[quote=Jacek]I'd rather see full official support for embedded Gecko with a Java-friendly API. This would be way more useful in the long run.[/quote] There is a project like this. It is dead.

 

[quote=Jacek]J

Swing could definitely learn a few tricks from SWT. I still wince every time I see all the rendering issues with Netbeans under Ubuntu (from fonts to control rendering).[/quote] Maybe. But SWT could learn some from Swing. Like making custom components easy to do.

 

James Imber replied on Thu, 2008/02/07 - 9:59am

I think that this is a very interesting project ... a very hard one. People immediately compare to the alternatives (IE or FF) and if your renderer is not as good as these, no one wants to use your software.

Stephen Bannasch replied on Thu, 2008/02/07 - 10:37am

FWIW: We've started a project called MozSwing:
* http://confluence.concord.org/display/MZSW/Home
that integrates v1.8.1.4 the Mozilla rendering framework XUL with the Java Swing GUI framework.

We've got working code on sourceforge:
* http://sf.net/projects/mozswing

MozSwing is triple-licensed: MPL 1.1, GPL 2.0, LGPL 2.1.

You can see it work by running this web start jnlp: http://jnlp.concord.org/dev/mozswing/mozswing.jnlp

Running that jnlp will also run an extension-installer jnlp that will install platform and os-specific XUL libraries in your web start cache.

There are obvious disadvantages to relying on a native libraries that have to be installed.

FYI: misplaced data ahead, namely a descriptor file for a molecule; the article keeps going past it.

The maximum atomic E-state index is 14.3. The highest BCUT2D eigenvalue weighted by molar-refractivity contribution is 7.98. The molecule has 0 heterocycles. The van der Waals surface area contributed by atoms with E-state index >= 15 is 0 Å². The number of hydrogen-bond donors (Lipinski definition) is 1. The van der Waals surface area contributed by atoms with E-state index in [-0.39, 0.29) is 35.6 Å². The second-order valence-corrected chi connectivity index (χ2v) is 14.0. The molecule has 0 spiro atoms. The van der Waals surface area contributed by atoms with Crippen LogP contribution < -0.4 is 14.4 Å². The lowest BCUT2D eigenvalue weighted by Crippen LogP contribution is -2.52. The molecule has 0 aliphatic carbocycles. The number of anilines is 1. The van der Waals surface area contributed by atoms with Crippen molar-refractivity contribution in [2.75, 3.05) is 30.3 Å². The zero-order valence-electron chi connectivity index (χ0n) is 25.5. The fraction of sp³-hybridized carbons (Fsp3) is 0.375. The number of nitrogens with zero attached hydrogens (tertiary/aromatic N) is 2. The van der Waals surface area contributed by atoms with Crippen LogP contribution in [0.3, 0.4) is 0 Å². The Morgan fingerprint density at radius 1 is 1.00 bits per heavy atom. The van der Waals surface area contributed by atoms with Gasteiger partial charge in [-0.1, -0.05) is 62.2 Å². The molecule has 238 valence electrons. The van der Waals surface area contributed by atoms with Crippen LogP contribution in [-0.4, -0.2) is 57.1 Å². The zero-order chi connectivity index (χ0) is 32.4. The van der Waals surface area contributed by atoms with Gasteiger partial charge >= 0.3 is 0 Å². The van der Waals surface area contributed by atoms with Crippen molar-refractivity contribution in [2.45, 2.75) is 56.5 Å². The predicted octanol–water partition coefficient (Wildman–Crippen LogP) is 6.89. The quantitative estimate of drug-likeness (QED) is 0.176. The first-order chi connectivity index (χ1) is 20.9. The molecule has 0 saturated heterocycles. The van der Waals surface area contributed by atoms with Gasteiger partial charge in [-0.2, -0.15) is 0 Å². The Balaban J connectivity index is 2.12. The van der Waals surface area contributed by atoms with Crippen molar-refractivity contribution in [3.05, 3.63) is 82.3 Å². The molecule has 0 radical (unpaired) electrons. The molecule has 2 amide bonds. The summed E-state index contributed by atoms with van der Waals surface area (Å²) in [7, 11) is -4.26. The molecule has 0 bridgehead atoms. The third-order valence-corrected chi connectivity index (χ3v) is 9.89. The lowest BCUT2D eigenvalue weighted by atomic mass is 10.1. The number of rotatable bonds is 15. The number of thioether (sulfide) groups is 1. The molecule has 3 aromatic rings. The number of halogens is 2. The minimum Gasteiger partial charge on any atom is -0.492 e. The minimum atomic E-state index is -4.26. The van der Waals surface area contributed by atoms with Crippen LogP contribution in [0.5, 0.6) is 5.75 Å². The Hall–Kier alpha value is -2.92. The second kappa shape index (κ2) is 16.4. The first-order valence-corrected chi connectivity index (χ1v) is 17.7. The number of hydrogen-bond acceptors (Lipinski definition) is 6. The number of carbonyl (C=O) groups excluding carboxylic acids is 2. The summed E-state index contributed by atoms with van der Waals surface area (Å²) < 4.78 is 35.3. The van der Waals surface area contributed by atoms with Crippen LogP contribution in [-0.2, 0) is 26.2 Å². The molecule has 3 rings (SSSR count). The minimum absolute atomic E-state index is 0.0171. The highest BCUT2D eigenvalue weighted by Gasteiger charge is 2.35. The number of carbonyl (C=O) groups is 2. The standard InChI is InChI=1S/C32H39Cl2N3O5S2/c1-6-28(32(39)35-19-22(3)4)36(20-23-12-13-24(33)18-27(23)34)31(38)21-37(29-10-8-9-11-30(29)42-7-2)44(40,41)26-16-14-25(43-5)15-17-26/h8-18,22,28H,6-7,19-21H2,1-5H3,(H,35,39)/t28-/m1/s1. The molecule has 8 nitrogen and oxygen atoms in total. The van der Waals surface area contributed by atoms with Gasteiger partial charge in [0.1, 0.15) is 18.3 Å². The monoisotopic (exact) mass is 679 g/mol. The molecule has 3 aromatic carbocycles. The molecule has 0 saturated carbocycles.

Some of the advantages to using the mozswing approach is that we have both rendering and scripting access from a Swing application to almost any XPCOM components (browser plugins) like Flash that can be embedded in a Mozilla browser.

We're planning on porting the mozswing code to v1.9 of XUL and XPCOM (same codebase that's used in Firefox 3).

Thierry Newbee replied on Tue, 2010/12/14 - 3:40pm

Very nice project.

Searching a solution for sharing a web browser without sharing a graphical screen, I fall on your web page.

Your project seems to be a robust platform to implement serving of web pages through a java interface.

I haven't the skills for developing efficiently such achitecture. My idea could be discribed as this :

The server is a java machine with listeners waiting for a final user's client connection.

The client connects and loads java interface that interacts with the "web browser server" sending to the server all input devices signals and receiving

1 - graphical position and attributes of the cursor

2 - A copy of html contents of server side loaded Web Pages to be loaded by the client with the same rendering than the server

3 - Environment and cookies information shared with all users, if necessary.

The heavy graphical objects should be loaded directly from the target web server to the user's client, as often as possible (non contex-dependant objects), using absolute links.

Viewed from the target web server (example : google search) there is one unique client.

Am I nut ?

 

 

Kliment Simoncev replied on Tue, 2012/08/28 - 7:59am

No , You are not nut.

 

Your suggestion is about  optimized Java based browser with some modified communication protocol. Similar to Lotus Notes client connection to Lotus Notes Server (using RPC). Also, see: http://www.pitman.co.za/projects/charva/index.html as example. All-in-all HTTP is terminal emulation (of course, more sophisticated... and portable by browser means) 

Lucifer Williams replied on Thu, 2012/11/15 - 4:42pm

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Yogesh Kumawat replied on Wed, 2014/04/23 - 5:09am